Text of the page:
She never did. Born in 1944 in Aberdeen her family moved south in search of work to Weybridge, Surrey, the sleepy Shropshire village where she spent most of her formative years. Her mother Arlette was French and a lawyer which gave her daughter a bilingual advantage. Her father Max was a Scottish GP whose roots were in Perthshire. They married during the war. Her father once told her: “You happen to be a rather pretty girl, but it has nothing to do with you and it won’t last anyway, so go out and develop yourself as a person.”

She has described them as “two wonderful people, who didn’t have a kernel of affection between them, only civility. It left me with a sadness.” Perhaps that is why she has never committed herself to marriage. “There have been suggestions, but the timing never seemed to be right,” she says warily.

She began ballet lessons aged four, then tried some modelling during her teens. She started going to the cinema at 15, where she saw Jeanne Moreau’s film Jules Et Jim. “It was after that I decided I wanted to act for sure,” she suggests.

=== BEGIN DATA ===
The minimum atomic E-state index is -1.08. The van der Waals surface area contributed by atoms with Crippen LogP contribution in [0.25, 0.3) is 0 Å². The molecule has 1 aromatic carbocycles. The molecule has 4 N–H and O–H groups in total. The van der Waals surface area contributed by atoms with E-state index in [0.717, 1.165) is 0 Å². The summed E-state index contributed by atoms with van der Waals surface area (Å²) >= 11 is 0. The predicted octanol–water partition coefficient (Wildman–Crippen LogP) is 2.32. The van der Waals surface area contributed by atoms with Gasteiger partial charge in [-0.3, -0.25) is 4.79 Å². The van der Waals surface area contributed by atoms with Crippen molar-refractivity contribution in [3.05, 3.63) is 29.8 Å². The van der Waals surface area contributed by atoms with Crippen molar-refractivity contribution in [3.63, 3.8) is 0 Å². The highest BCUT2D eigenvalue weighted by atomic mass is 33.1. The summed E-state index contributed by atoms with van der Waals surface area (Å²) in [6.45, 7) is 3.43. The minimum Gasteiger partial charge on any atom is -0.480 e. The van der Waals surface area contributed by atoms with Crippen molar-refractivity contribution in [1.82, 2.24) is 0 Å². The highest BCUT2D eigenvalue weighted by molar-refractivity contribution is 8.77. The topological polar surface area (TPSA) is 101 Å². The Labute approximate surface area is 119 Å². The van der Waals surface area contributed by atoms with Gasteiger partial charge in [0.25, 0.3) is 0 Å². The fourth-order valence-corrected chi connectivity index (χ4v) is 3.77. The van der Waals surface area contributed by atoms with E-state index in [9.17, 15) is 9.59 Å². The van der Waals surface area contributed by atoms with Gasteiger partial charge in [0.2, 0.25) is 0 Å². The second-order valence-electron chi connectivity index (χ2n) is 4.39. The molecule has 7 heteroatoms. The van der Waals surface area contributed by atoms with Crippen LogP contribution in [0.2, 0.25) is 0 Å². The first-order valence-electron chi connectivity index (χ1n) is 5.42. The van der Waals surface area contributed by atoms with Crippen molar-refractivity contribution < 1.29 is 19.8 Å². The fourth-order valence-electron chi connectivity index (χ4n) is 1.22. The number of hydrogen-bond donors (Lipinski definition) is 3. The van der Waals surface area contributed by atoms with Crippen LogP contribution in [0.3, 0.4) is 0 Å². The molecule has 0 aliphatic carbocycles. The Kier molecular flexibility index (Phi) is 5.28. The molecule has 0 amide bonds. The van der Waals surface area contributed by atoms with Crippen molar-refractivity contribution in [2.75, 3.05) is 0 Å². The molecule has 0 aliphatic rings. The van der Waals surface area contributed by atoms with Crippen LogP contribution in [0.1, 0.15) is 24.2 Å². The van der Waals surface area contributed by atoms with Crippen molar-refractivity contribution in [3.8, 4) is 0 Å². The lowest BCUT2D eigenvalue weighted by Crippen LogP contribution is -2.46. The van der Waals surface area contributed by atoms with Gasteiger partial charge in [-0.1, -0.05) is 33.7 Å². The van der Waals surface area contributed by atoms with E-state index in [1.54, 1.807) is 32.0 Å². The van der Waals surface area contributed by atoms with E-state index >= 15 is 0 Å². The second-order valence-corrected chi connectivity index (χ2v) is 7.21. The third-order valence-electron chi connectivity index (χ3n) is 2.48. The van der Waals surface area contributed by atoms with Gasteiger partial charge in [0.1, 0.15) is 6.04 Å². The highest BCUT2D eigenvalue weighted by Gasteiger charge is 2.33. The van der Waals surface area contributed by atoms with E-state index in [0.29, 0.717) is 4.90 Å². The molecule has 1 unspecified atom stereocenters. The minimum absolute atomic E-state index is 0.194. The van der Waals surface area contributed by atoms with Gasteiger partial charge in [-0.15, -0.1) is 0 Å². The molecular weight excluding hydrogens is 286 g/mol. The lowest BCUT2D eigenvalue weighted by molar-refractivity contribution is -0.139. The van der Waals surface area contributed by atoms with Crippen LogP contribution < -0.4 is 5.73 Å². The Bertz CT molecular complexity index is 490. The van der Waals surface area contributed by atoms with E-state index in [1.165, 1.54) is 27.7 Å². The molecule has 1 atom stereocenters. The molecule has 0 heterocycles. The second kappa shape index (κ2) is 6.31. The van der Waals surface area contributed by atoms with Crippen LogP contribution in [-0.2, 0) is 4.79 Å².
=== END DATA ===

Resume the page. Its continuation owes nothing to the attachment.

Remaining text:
At the time her home life was anything but glamorous. She describes it as “shambolic” - books were strewn everywhere, and there was enough furniture for three houses. Subsequently, she and her brother rebelled against such disorder by becoming pathologically tidy. When her mother succumbed to a long-term illness, Bisset took over the running of the house. The marriage foundered, her father left home, and she discovered early adult responsibility thrust upon her. Her father died, but her mother survived into her eighties.

Jacqueline Bisset
Jacqueline Bisset

“I had to grow up fairly quickly on one level, but the rest of me is still trying to catch up. Part of me is still very young. I feel it with my female friends who seem so much more mature than me,” she says.

She gives the impression that her career developed in ad hoc way. “If anyone cast me, I was just grateful and happy. I wasn’t making any judgements about what I was doing, as long as I didn’t have to compromise myself. I didn’t think about the way I looked. People said I was decorative...well I wasn’t that decorative,” she says disparagingly. She had her first small part in The Knack by Richard Lester and then Roman Polanski told her to “get skinny” for a role in Cul-de-Sac.